The problem with the AAAS meeting is that so much is going on that it can be difficult to actually decide what to do. And much of what is good involves stuff happening outside of the sessions. I have run into (and dined with) people from Alliance for Science, the Clergy Letter Project, Evolution Sunday and Darwin Day. I’ve hung out with Tara and brunched this morning with Janet, her husband, and the adorable Stemwedel Sprogs (charter members of the Order of the Science Scouts Special Children’s Auxiliary). This evening is looking like dinner with some of the crazies from NCSE, followed with hanging with Chris Mooney and some other journalist types. All good.
And somewhat surprisingly, this large science meeting has not had a sighting of any Discovery Institute fellows nor any sessions discussing the “new science for a new century”. I guess advancement of science is not their thing.
Things are very busy here at the AAAS Annual Meeting, so much so that I haven’t had a chance to sit at a computer and write anything. Hopefully, if I get some time together tomorrow, I’ll blog on a session on grassroots activism and science education. For now, I’ll just note the following:
Eugenie Scott, executive director of the National Center for Science Education, and nine science teachers who have been on the front lines of the battle to prevent introduction of “intelligent design” into science classrooms as an alternative to evolution, are recipients of the 2006 AAAS Award for Scientific Freedom and Responsibility.
Scott has been tireless in her efforts to offer assistance and information to those trying to stop local and statewide efforts to undermine science education. She has led workshops, conferences and seminars for teachers and others to explain the well-established scientific basis for evolutionary theory and why “intelligent design” fails to meet science criteria.
The award is shared by eight Pennsylvania teachers who fought efforts by the Dover Area District School Board to require the reading of an anti-evolution statement in ninth grade biology classes. The teachers, who were science teachers at Dover High School during the controversy, are Brian Bahn, Vickie Davis, Robert Eshbach, Bertha Spahr, Robert Linker, Jennifer Miller, Leslie Prall and David Taylor.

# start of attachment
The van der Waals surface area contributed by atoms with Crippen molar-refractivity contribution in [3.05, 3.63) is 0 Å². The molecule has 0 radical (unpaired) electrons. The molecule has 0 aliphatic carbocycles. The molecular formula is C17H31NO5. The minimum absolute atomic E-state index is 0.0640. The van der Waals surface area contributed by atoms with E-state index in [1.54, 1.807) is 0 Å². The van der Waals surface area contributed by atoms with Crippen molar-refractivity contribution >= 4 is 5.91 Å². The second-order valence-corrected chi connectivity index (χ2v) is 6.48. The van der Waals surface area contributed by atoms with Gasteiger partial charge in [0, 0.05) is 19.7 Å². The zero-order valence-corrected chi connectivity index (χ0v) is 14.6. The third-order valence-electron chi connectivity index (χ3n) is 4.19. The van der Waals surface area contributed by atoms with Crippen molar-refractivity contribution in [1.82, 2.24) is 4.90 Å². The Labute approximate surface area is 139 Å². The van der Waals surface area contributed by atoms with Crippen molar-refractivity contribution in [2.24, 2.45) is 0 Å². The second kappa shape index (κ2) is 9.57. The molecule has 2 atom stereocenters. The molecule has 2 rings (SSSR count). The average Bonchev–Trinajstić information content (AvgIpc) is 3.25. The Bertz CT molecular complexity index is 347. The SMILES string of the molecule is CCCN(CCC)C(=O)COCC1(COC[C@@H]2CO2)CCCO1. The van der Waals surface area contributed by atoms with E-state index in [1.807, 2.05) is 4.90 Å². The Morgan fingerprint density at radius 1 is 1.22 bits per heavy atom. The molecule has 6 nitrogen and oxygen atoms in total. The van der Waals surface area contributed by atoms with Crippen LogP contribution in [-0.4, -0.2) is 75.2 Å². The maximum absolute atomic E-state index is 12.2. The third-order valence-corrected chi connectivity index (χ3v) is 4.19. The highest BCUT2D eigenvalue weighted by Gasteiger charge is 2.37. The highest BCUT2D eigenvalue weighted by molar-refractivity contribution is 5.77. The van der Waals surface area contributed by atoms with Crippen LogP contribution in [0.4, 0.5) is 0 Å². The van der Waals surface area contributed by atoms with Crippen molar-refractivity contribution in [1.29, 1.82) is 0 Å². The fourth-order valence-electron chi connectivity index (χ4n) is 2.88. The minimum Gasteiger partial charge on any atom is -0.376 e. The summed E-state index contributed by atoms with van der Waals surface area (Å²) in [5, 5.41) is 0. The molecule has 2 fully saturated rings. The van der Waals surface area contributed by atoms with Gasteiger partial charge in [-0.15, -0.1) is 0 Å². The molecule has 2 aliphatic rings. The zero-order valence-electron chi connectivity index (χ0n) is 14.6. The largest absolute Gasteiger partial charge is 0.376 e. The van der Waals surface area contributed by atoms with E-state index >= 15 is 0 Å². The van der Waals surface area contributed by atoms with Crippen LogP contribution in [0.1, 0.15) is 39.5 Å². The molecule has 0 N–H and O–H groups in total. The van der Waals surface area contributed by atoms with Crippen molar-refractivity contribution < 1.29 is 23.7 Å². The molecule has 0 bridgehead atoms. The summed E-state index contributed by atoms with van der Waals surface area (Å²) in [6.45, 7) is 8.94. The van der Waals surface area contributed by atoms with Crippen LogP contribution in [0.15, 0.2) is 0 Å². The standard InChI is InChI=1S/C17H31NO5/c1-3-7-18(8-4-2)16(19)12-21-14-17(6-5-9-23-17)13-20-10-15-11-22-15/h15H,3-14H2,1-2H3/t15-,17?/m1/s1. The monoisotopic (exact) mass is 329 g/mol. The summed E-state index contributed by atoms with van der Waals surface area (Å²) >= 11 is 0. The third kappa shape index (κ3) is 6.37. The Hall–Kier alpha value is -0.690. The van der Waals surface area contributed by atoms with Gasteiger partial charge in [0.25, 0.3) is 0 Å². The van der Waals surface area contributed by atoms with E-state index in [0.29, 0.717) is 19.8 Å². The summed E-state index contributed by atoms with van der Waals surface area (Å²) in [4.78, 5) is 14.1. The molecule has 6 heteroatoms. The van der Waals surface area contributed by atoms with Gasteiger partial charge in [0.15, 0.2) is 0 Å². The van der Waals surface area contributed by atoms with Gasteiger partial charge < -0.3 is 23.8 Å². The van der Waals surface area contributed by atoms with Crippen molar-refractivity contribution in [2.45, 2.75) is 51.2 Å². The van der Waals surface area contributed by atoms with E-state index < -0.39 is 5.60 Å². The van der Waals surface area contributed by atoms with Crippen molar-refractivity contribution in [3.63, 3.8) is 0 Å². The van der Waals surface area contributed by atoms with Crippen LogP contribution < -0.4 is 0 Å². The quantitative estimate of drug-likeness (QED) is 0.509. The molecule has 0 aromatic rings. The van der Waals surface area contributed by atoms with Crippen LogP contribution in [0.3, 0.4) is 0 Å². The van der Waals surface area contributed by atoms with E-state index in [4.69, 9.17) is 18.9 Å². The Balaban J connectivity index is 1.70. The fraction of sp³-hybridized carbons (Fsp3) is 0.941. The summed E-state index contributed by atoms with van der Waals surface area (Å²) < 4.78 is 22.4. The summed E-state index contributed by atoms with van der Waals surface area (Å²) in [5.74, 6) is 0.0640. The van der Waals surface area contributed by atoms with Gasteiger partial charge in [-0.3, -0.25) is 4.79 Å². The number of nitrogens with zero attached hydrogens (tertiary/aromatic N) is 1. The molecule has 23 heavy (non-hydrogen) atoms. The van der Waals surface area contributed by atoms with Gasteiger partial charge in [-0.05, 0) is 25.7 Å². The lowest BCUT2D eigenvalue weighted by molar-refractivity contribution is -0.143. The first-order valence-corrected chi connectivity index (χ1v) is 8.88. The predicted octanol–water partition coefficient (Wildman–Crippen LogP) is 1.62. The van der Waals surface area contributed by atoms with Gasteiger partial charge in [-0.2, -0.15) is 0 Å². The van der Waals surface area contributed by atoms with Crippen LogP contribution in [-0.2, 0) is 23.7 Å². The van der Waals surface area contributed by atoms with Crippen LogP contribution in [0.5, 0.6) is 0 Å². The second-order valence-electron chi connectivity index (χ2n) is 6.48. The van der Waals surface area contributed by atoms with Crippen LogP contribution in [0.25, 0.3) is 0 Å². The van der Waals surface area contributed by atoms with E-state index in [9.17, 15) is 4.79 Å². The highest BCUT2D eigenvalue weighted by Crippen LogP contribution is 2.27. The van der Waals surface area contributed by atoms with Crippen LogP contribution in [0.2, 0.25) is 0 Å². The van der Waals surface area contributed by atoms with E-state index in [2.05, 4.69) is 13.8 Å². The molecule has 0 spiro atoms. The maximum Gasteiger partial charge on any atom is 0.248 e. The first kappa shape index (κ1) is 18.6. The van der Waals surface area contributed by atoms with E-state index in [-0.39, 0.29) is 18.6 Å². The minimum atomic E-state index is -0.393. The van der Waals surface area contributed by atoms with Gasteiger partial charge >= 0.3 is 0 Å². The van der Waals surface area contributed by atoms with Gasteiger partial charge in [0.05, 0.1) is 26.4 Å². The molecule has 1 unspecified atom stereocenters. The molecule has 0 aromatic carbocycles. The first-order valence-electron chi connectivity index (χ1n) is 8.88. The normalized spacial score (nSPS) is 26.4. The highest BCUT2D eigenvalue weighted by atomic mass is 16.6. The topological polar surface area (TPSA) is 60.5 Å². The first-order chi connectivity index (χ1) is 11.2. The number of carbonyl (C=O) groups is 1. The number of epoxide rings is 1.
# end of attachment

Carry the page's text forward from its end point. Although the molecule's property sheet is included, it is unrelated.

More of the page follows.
The award also is shared by R. Wesley McCoy, head of the science department at North Cobb High School in Kennesaw, Georgia. McCoy took on a public role in opposing a decision by the Cobb County School Board to require stickers on biology textbooks that read, in part: “Evolution is a theory, not a fact, regarding the origin of living things.”
The AAAS selection memorandum notes that “each of these individuals has confronted efforts to undermine sound scientific thinking and has defended the integrity of science both locally and nationally.”
This morning I’m heading off to the Science Fest To Beat All Science Fests – a.k.a. the American Association for the Advancement of Science annual meeting in San Francisco. There I hope to at least hook up with Tara, Janet and Chris Mooney and do some blogging along the way (time permitting).
Assuming all goes well, I may try and post later on today.
Apologies for being MIA over the past day – the hotel’s wifi was acting up and I basically decided to go a day without connectivity. I’m now happily at home after thoroughly enjoying my SICB experience – science, beer, and discussion makes for a good four days. I’ll hopefully get some more SICB-inspired posts up over the next few days.
Special thanks have to go to Jim and Kat Lippard for putting up with us last night. We had a wonderful evening of discussion and I got to meet Brent Rasmussen whom I hadn’t even realized was living nearby. The above photo is of (left to right) Jim, Brent, GrrlScientist, PZ, and I, all looking very relaxed. Both PZ and Brent riff
about the evening on their respective blogs, though I will note that, since Brent describes me as a “pretty cool Prof”, I will now be hiring him to handle all my publicity!